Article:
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New Insights on Sugar and the Brain

Tue, 08/20/2013 - 1:51pm -- ajohnson

Past research has shown that eating sugar can improve self-control. But a new study suggests that association may be all in your head.
 
In the study, which was published in this week’s issue of Proceedings of the National Academy of Sciences (PNAS), people who believe willpower is limited and easily depleted performed more poorly in a self-control task if they did not drink a sugary beverage beforehand. On the other hand, people who do not see willpower as a limited resource performed equally well whether or not they drank the sugary beverage.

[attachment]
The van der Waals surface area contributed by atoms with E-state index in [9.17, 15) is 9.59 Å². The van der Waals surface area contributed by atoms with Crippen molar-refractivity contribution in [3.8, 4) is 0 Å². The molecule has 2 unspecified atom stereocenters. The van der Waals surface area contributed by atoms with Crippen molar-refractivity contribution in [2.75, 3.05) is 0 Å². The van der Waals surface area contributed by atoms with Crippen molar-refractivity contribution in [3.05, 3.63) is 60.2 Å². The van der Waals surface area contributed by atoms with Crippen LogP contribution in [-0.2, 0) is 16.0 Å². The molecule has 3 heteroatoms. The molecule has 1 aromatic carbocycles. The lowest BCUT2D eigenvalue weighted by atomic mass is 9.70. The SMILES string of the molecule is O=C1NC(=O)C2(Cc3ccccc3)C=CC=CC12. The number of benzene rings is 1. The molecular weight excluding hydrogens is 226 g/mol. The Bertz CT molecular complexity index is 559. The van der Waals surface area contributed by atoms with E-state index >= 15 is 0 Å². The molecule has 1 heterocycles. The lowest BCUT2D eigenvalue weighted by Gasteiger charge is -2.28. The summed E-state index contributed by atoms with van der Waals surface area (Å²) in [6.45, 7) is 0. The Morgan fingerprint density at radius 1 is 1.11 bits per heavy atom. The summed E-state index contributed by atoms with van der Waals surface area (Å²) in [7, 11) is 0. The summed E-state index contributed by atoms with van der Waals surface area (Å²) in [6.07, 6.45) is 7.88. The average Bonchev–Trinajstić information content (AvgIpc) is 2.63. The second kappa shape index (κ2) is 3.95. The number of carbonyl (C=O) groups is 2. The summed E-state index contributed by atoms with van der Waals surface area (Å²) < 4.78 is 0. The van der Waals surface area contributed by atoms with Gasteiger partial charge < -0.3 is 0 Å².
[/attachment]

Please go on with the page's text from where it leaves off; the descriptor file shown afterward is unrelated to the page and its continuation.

The finding may suggest that people could be trained to use willpower more effectively, according to lead study author Carol Dweck at Stanford University.
 
Learn more about brain science in the Koshland Science Museum’s online Life Lab exhibit, which explores the science of learning and memory and the impacts of our dietary choices.
 
The Koshland Science Museum also offers hands-on activities on weekends from 12-4 p.m. In one of our most popular activities, visitors are challenged to guess the amount of sugar contained in an assortment of common beverages. The answers may surprise you—no matter what you believe about the nature of willpower!